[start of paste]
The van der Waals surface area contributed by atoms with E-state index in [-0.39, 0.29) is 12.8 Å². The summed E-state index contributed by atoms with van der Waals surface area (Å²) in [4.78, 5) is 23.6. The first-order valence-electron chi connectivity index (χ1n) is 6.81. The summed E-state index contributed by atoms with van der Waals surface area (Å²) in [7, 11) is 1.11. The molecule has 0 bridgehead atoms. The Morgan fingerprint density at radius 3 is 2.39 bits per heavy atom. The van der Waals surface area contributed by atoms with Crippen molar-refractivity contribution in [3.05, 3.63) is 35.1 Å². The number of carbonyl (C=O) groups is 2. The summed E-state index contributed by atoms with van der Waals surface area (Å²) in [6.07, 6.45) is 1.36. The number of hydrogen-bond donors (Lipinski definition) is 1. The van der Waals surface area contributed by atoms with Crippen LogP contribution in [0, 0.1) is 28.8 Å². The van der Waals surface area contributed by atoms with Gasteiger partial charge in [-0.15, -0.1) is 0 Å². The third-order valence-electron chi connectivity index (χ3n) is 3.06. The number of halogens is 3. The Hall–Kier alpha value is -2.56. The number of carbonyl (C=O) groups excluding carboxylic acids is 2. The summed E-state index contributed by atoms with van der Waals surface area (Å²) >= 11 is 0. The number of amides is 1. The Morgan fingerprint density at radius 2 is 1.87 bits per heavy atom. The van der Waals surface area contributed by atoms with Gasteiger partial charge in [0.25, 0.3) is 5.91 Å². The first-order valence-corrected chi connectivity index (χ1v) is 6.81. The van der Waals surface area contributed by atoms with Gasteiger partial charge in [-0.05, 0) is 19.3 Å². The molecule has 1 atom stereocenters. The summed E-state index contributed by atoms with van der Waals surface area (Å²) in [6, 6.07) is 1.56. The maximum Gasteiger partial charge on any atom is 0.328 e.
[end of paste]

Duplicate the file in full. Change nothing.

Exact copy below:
The van der Waals surface area contributed by atoms with E-state index in [-0.39, 0.29) is 12.8 Å². The summed E-state index contributed by atoms with van der Waals surface area (Å²) in [4.78, 5) is 23.6. The first-order valence-electron chi connectivity index (χ1n) is 6.81. The summed E-state index contributed by atoms with van der Waals surface area (Å²) in [7, 11) is 1.11. The molecule has 0 bridgehead atoms. The Morgan fingerprint density at radius 3 is 2.39 bits per heavy atom. The van der Waals surface area contributed by atoms with Crippen molar-refractivity contribution in [3.05, 3.63) is 35.1 Å². The number of carbonyl (C=O) groups is 2. The summed E-state index contributed by atoms with van der Waals surface area (Å²) in [6.07, 6.45) is 1.36. The number of hydrogen-bond donors (Lipinski definition) is 1. The van der Waals surface area contributed by atoms with Crippen LogP contribution in [0, 0.1) is 28.8 Å². The van der Waals surface area contributed by atoms with Gasteiger partial charge in [-0.15, -0.1) is 0 Å². The third-order valence-electron chi connectivity index (χ3n) is 3.06. The number of halogens is 3. The Hall–Kier alpha value is -2.56. The number of carbonyl (C=O) groups excluding carboxylic acids is 2. The summed E-state index contributed by atoms with van der Waals surface area (Å²) >= 11 is 0. The number of amides is 1. The Morgan fingerprint density at radius 2 is 1.87 bits per heavy atom. The van der Waals surface area contributed by atoms with Gasteiger partial charge in [0.25, 0.3) is 5.91 Å². The first-order valence-corrected chi connectivity index (χ1v) is 6.81. The van der Waals surface area contributed by atoms with Gasteiger partial charge in [-0.05, 0) is 19.3 Å². The molecule has 1 atom stereocenters. The summed E-state index contributed by atoms with van der Waals surface area (Å²) in [6, 6.07) is 1.56. The maximum Gasteiger partial charge on any atom is 0.328 e.